Recent Statistics for the Episcopal Diocese of West Virginia

According to the U.S.Census Bureau’s figures, West Virginia has grown in population from 1,808,344 in 2000 to 1,852,994 in 2010. This represents a population growth of approximately 2.5% in this time frame. (Of passing interest, please note that the population of the United States as a whole went from 281,421,906 in 2000 to 308,745,538 in 2010, an overall American growth for the decade of 9.7%).

According to Episcopal Church statistics, the Diocese of West Virginia went from Average Sunday Attendance (or ASA) of 3,983 in 2000 to 3,015 in 2010. This represents a decline of 24.3% during this decade. Doing some historical digging, I noticed that the Average Sunday Attendance (or ASA) in 1994 for West Virginia was 4,511.

To see a pictorial representation of some of the statistics for the diocese of West Virginia you may examine the graph here.


Posted in * Anglican - Episcopal, * Christian Life / Church Life, Episcopal Church (TEC), Parish Ministry, TEC Data, TEC Parishes

23 comments on “Recent Statistics for the Episcopal Diocese of West Virginia

  1. Statmann says:

    Not only has ASA declined by almost 25 percent, but between 2002 and 2010 Plate & pledge adjusted for inflation has declined by about 20 percent. Infant Baptisms have dropped by 48 percent and Marriages by 31 percent. In 2010 the Dio had 58 Marriages or less than ONE per each of its 66 churches. Statmann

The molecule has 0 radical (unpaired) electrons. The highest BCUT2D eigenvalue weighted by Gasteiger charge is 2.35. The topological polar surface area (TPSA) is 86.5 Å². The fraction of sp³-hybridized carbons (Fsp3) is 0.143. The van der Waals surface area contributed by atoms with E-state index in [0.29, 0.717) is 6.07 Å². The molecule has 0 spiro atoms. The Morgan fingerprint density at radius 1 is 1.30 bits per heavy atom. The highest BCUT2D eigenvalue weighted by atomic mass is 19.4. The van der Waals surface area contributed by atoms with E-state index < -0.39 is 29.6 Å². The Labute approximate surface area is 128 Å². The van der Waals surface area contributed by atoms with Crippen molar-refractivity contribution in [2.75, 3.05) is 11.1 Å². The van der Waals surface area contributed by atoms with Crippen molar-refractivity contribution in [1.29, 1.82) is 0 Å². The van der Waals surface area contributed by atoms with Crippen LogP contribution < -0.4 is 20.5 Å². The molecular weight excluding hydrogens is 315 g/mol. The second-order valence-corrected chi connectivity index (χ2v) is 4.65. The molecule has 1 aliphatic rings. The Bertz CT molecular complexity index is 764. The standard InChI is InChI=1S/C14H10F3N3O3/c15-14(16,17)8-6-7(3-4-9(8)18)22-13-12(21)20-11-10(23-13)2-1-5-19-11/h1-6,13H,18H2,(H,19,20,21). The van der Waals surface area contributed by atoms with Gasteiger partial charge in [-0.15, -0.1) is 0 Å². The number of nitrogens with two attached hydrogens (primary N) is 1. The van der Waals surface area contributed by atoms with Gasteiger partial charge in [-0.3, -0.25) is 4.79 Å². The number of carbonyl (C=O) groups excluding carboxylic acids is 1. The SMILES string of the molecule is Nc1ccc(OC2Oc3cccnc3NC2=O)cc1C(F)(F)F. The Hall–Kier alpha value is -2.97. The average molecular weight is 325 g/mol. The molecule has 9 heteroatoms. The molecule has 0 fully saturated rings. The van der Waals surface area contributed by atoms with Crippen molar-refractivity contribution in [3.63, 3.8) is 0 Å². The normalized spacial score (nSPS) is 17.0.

2. MichaelA says:

    What steps are being taken by the Diocese of West Virginia to deal with this rather dramatic decline in Average Sunday Attendance?

  3. MichaelA says:

    Statmann, my post crossed with yours.

    That is a rather alarming picture, even by TEC standards. Surely this is reaching the unsustainable stage?

    And the picture doesn’t seem much better for ACNA. There seems to be only one AM congregation in the whole of WV (although as you point out, if they host slightly more than one wedding per week, they will do more than the whole TEC diocese!)

    There is also the “House of Prayer” which appears to be a monastic ministry centre rather than a congregation per se.

    But whatever, its not much of an Anglican presence in WV.